The Kona Brewing portion of Craft Brew Alliance's (BREW) Kona Plus growth strategy looks like a resounding success, with depletions of the Hawaiian-based beer surging 9% in the third quarter. It's the "plus" component of the program that is failing to gain any traction and is weighing the brewery group down.

Helped along by Anheuser Busch Inbev's wholesaler network, Craft Brew Alliance enjoyed unparalleled growth in its flagship brand this quarter. Depletions, which represent the rate at which beer leaves a distributor's warehouse and is sent on to customers, of some brews like Kona's Big Wave Golden Ale expanded by 30% for the period. Yet because much of the rest of its portfolio is underperforming, net sales fell 6.6% to $52.9 million, and total depletions were down 1%.

Shares of the brewery group are down 13% year to date and have lost one-fifth of their value from their 52-week high.

Kona beer bottles and glass are positioned near the ocean

Image source: Kona Brewing.

Catching the wave

Craft Brew Alliance may need a new plan. First unveiled in late 2015, the Kona Plus strategy prioritizes Kona Brewing's beers, and then is supposed to involve the addition of complementary brands to make the whole portfolio stronger in a given region.

Kona benefits because it plays like a smaller-scale craft beer, which is especially popular among beer drinkers these days, but is becoming widely available. Some have called Kona the "Corona of craft," referring to Constellation Brands' Mexican beer import.

Craft Brew Alliance has increased its marketing on the brand this year, and it's paying off, as depletions have rapidly risen during 2018 -- up 3% in the first quarter, 6% in the second, and now 9% in the third. In the competitive on-premise channel, which means in bars and restaurants, Kona depletions were up 12% for the period (Big Wave Golden Ale alone was up 40%!).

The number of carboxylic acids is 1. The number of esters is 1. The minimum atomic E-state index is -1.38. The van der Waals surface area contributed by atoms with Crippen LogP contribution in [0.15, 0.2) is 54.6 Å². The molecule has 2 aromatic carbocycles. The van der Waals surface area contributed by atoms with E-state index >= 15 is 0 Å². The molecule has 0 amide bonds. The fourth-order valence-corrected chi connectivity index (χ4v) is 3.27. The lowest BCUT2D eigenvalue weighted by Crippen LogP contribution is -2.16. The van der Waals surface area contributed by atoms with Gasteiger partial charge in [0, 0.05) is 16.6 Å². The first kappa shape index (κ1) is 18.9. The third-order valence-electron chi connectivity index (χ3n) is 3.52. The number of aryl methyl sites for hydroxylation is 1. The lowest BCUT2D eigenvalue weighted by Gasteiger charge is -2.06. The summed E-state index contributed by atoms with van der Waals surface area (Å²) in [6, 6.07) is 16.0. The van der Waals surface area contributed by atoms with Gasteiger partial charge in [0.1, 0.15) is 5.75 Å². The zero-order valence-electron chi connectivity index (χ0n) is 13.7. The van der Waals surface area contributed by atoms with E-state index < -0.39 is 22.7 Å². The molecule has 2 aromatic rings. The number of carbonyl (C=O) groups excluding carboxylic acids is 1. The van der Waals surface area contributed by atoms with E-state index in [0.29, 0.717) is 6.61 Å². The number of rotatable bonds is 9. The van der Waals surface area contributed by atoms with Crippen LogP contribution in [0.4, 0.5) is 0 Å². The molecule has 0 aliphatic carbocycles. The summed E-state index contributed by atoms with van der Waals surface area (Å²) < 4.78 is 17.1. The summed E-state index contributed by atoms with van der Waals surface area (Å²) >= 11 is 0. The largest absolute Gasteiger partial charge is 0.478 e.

Retooling the rest

Unfortunately, the rest of Craft Brew Alliance's portfolio is not really following suit. Widmer Brothers shipments tumbled 25% in the third quarter, while Redhook shipments plunged over 33%.

To put that in perspective, the brewery group was formed in 2008 through the merger of Redhook Ale Brewery and Widmer Brothers Brewing, two of the largest craft brewers in the Northwest at the time. The company bought Kona Brewing two years later for $13.9 million.

Back then, the combined production of Widmer and Redhook was 470,000 barrels of beer compared to 113,000 barrels for Kona. Fast forward to today and the tables have turned dramatically, with Kona producing over 360,000 barrels year to date while the founding brands have produced just 132,000 barrels.

Craft Brew Alliance is attempting to fix what's wrong with the complementary component of its growth strategy. Recently it purchased three partner brands, Appalachian Mountain Brewery, Cisco Brewers, and Wynwood Brewing Company. Year to date, these three have seen a combined 18% year-over-year increase in depletions, and CEO Ken Kunze says they "will play an increasingly important role in key geographies rounding off the plus portion of the portfolio and will begin receiving increased levels of investment."

A risky new strategy

Kunze also plans on making bigger investments in Kona Brewing, expanding the brand internationally and "supported by the greatest spend ever."

The first stop will be Rio de Janeiro, which will be the lead market in Brazil, the world's third largest beer market. Local production is expected to come online in the first half of 2019, with greater production to follow, with the plan to expand into more markets afterward.

There's risk in that plan, though, because the Brazilian market hasn't been kind to brewers lately, with both Anheuser Busch Inbev and Heineken taking it on the chin as beer sales continue to fall and hurt margins. Anheuser Busch just cut its dividend in half as volumes fell in the U.S. and major markets like Brazil.

And expansion doesn't necessarily guarantee continued popularity. Craft beers have fizzled out in some cases after being acquired by mass brewers who took their product national. Ballast Point Brewing Company was a fast-rising regional star before Constellation acquired it for $1 billion in 2015, but after broadening its base across the U.S., the brewer ended up having to take an $87 million writedown as sales dwindled.

If beer drinkers hew closer to home with the beers they drink and Brazil doesn't rebound, not even Kona will be able to save the brewery group.